i.e if for each frame it takes 1 unit of CPU, and on a low end GPU it takes 5 GPU units, then the CPU time is only 1/6 of the time for each frame. But say on a high end GPU, it takes 1 GPU unit per frame, then the CPU time is 1/2 for each frame.

                  If that logic is correct then the problem with nouveau for higher end cards is that nouveau is using too much CPU.
                  Well, nouveau is capable of going way faster than that On my laptop (3 years old, quadro nvs 140m 128MB of vram + core duo @ 1.73GHz), I get 125fps with open arena and arround 55fps with nexuiz (not everything at the maximum, I lack vram for that).

                  Comment


                  • #24
                    Originally posted by Drago View Post
                    Holy crap!!
                    I am becoming to think that nvidia GPUs, are somewhat easier to command(program) than Radeons are. I have no other explanation for this performance boost without any nvidia support, or documentation. Maybe some one of the Radeon developers will clear the situation.
                    Older chips have more mature open source drivers because they've been worked on longer. The open source r300g driver beats catalyst in some tests as well:
                    http://www.phoronix.com/scan.php?pag...expanded&num=5
                    http://www.phoronix.com/scan.php?pag...pflipper&num=3

                    Comment


                    • #25
                      Originally posted by Drago View Post
                      Holy crap!!
                      I am becoming to think that nvidia GPUs, are somewhat easier to command(program) than Radeons are. I have no other explanation for this performance boost without any nvidia support, or documentation. Maybe some one of the Radeon developers will clear the situation.
                      They do have some helpful features, like command checking in hardware. They tell you what you did wrong instead of "crashing". Most of the time anyway.

                      Comment


                      • #26
                        Originally posted by glisse View Post
                        On the radeon/nvidia side, nouveau people are in the lucky position of having not freeze their API which means they can change the way the communicate with the kernel. It's not the case for radeon and if i was to write it again today i would do it completely differently.
                        Can't this be done by using versioning?

                        Comment


                        • #27
                          The 9800GT is NOT a low end.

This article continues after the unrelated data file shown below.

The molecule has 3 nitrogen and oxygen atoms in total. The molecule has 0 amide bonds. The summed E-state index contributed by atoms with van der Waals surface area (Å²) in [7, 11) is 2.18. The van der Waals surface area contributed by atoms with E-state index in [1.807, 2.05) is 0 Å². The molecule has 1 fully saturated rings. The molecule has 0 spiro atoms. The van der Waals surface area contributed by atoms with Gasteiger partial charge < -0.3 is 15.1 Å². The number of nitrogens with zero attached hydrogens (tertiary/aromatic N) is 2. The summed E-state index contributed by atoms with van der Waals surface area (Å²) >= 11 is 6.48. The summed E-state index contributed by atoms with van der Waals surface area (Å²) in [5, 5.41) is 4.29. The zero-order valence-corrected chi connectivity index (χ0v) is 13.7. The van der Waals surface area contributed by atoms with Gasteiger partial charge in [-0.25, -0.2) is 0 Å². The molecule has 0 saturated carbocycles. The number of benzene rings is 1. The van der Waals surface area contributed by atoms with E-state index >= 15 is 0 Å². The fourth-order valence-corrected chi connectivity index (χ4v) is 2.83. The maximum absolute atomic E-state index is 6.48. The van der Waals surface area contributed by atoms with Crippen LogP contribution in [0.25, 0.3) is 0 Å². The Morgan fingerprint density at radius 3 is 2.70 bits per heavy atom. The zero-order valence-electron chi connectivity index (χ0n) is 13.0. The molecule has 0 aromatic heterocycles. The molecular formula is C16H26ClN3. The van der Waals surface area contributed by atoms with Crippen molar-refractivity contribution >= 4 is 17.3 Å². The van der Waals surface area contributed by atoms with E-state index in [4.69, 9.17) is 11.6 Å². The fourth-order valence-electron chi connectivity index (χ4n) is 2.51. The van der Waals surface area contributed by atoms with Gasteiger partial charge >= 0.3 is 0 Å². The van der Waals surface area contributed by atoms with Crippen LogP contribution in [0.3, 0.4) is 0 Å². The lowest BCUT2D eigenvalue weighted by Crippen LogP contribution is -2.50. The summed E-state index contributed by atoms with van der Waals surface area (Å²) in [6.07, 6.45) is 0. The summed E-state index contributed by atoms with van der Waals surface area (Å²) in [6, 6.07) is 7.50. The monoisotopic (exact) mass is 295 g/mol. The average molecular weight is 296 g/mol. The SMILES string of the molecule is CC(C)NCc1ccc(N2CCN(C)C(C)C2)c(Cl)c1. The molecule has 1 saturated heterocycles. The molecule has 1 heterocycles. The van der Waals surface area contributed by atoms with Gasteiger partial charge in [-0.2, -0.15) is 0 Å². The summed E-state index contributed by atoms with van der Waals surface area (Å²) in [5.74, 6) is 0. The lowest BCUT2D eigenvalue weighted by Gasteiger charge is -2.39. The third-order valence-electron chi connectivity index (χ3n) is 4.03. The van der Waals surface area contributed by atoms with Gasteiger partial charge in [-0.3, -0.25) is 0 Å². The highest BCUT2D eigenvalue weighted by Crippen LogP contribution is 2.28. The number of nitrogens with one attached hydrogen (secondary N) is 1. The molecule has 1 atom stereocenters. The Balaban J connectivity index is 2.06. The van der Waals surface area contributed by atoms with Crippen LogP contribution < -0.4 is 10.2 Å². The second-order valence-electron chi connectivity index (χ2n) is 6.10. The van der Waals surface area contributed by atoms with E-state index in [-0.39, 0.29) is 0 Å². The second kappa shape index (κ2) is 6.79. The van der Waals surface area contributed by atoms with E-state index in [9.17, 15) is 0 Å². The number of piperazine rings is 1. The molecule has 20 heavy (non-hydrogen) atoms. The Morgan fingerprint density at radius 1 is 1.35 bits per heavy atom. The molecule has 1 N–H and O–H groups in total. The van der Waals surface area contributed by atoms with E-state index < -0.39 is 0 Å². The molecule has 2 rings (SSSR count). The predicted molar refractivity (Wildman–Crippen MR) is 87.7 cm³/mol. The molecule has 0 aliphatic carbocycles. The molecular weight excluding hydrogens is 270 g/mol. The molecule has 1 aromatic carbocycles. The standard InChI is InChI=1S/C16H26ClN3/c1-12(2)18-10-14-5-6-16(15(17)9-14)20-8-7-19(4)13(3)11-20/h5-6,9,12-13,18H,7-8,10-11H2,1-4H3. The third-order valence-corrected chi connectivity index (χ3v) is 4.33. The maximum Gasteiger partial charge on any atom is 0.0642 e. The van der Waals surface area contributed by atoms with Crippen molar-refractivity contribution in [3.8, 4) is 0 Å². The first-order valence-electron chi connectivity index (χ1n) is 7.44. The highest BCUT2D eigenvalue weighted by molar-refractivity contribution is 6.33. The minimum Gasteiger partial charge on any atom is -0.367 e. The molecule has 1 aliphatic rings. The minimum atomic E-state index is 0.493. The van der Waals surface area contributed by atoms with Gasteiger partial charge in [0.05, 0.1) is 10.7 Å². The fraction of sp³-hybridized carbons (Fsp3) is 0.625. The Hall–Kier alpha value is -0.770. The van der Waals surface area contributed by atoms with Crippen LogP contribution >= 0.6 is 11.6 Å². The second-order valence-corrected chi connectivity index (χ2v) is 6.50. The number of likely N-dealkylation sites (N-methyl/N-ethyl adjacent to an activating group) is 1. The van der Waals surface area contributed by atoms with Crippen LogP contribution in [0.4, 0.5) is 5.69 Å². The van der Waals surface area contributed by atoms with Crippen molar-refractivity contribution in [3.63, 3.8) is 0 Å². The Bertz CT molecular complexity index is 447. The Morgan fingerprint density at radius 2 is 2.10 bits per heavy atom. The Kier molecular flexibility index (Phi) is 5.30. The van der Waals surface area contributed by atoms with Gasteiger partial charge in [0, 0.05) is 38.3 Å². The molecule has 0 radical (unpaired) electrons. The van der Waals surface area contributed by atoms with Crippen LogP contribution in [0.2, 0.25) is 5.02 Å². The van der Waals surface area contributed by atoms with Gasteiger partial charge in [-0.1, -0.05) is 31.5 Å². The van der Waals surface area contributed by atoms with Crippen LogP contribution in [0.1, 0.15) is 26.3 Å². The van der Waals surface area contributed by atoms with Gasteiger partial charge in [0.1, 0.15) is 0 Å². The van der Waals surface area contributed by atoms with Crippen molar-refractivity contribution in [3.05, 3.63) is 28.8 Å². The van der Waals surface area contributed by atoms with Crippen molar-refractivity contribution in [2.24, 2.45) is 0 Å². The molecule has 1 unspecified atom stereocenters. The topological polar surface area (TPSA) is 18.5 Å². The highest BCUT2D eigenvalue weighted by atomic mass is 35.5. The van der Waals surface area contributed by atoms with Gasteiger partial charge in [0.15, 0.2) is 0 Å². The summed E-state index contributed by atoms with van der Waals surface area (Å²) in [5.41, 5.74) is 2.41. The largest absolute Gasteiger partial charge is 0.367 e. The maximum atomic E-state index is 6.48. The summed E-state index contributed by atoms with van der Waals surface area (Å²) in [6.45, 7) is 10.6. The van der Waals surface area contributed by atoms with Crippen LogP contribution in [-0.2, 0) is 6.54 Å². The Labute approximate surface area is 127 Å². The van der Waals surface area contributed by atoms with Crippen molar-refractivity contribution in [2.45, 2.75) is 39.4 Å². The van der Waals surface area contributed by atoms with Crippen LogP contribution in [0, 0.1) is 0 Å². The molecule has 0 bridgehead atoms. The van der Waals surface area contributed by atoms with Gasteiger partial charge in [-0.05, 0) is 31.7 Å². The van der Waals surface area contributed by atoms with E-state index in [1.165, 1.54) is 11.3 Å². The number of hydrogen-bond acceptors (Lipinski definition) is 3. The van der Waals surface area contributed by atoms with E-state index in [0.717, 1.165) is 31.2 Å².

Originally posted by grotgrot View Post
                          Today I learned that my 8800GT is considered a low end GPU.

                          The GPU can get very hot but the only game that does so is OilRush. I know this due to a very noisy fan.
                          The 9800GT (8800GT and GTS 250 are the same) is NOT a low end.

                          For the temperature, try forcing the fan with nvclock. What i usually did to these cards, was change the firmware fan settings, so that at worse it stays at 70c instead of the 100c it will happily go if left alone. And yes, the one with the smaller (reference design) fan is noisy.

                          Comment


                          • #28
                            Originally posted by smitty3268 View Post
                            Can't this be done by using versioning?
                            Yes, but then code for all the different versions has to be updated and tested, which significantly increases the workload and reduces the time available to spend on other improvements. Another nasty tradeoff.

                            Comment


                            • #29
                              Originally posted by iznogood View Post
                              Is this true ? If yes then the test is useless.
                              It's not the first time. That's why I DON'T use PTS to bench nexuiz.

                              Originally posted by iznogood View Post
                              Can you repeat it after disabling all not supported features ?
                              No, they already told him the apache benchmark was completely useless without an external machine which generates requests but he never cared. They still publish USELESS apache benchmarks, he only cares about using PTS, it doesn't matter if the benchmark is a complete FAKE.
                              ## VGA ##
                              AMD: X1950XTX, HD3870, HD5870
                              Intel: GMA45, HD3000 (Core i5 2500K)

                              Comment


                              • #30
                                The reason there is advantage is dead simple. Obfuscation requires CPU time.
                                But don't jump out of joy, amd loves proprietary same as nvidia.

                                Comment

                                Working...
                                X